I added the stainless steel drop-out option. The drop-outs on my old bike are rusting because the paint gets scratched off over time by the axles holding the wheels on. On the Co-Motion, the drop-outs are slightly angled forward so that the belt-drive doesn’t need to be slackened to remove the wheel. It’s a very cool design that indeed makes repairing a flat tire no harder than with a normal chain bike. The Rohloff/Gates system has been really well thought through in the Americano Rohloff.
I also added the “Pathfinder” integrated light and charging system. It’s basically a Son light and front-wheel dynamo, a Plug USB port, and braze-ons on the fork for clean wiring. Now I never have to worry about charging batteries. I can plug my bike GPS into the USB port for long touring days. I even mounted an attachment for the rear light on my handlebars so I can use the built-in USB charger to keep my rear light fully charged too. Dreamy.
When asked what saddle I’d like, I asked their recommendation and they set me up with the Selle An-Atomica touring saddle. I didn’t realize it would be leather, and being vegan, wouldn’t have chosen it had I realized. In the end though, it’s a wonderful saddle and I’m doing my best to treat it very well so it’ll provide a lifetime of service. It squeaks somewhat frequently but that’s easily remedied by slightly tightening the single tensioner.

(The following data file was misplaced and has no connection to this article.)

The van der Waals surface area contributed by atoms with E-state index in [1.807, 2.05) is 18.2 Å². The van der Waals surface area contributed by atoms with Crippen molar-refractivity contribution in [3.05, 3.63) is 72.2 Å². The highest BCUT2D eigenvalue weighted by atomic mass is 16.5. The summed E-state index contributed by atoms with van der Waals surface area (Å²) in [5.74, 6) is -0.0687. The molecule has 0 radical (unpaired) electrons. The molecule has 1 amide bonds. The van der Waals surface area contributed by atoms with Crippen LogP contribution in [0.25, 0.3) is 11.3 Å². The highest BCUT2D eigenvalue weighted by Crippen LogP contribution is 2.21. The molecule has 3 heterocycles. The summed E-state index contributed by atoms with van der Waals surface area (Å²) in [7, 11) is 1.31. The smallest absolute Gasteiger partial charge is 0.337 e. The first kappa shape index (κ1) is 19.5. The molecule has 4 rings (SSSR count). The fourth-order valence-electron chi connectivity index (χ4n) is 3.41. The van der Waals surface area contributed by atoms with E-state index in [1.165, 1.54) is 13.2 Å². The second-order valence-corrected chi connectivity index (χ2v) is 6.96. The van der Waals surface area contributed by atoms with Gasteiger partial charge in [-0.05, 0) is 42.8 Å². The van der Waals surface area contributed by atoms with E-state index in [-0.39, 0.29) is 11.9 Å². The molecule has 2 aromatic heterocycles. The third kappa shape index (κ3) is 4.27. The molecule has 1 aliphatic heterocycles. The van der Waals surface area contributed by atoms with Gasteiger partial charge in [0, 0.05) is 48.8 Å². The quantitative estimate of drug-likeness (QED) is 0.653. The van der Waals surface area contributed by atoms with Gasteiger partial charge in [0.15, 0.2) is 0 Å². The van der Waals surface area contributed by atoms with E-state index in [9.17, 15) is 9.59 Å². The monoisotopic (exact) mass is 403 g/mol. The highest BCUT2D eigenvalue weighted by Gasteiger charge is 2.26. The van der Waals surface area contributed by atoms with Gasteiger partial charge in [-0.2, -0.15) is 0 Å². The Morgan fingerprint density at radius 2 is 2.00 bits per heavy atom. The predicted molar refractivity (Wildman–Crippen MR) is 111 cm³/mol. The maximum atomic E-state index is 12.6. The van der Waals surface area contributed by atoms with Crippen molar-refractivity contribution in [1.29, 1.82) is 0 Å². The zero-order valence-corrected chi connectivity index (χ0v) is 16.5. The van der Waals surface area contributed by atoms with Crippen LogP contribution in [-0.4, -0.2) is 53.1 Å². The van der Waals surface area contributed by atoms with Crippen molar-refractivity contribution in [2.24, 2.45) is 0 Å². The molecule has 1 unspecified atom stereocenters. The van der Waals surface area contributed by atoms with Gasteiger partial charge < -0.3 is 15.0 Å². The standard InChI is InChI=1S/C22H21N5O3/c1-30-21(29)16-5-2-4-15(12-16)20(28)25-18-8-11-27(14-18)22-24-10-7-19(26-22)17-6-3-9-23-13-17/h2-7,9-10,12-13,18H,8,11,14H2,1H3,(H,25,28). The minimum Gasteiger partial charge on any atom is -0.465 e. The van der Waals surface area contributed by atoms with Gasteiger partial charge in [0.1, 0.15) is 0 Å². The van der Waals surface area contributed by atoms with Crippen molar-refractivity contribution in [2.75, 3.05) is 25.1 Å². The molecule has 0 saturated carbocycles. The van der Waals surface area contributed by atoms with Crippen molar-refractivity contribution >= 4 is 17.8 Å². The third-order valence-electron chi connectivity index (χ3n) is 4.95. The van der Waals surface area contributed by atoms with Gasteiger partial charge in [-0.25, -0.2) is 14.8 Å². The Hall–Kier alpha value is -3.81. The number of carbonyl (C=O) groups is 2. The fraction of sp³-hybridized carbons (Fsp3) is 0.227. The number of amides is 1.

Bent Up Cycles in Hollywood served as the builder and intermediary to Co-Motion for me. Dana knows Rohloff and all-things mechanical and handled the first-time assembly wonderfully.
I did have difficulty with the TRP brakes. The bike would shudder significantly when using the front brake alone. After a few attempts at adjustment, we sent the brake and fork back to Co-Motion. They couldn’t find any problem but sent a replacement brake. When the issue remained, Dana gave up and swapped the TRP out for an Avid brake. The problem was largely solved… The Avid works great but still doesn’t feel totally solid, as if there’s a bit of play in the fork. I’m only comparing it to my previous rim-brake bike, however, so I’m not sure that’s not how the system should feel.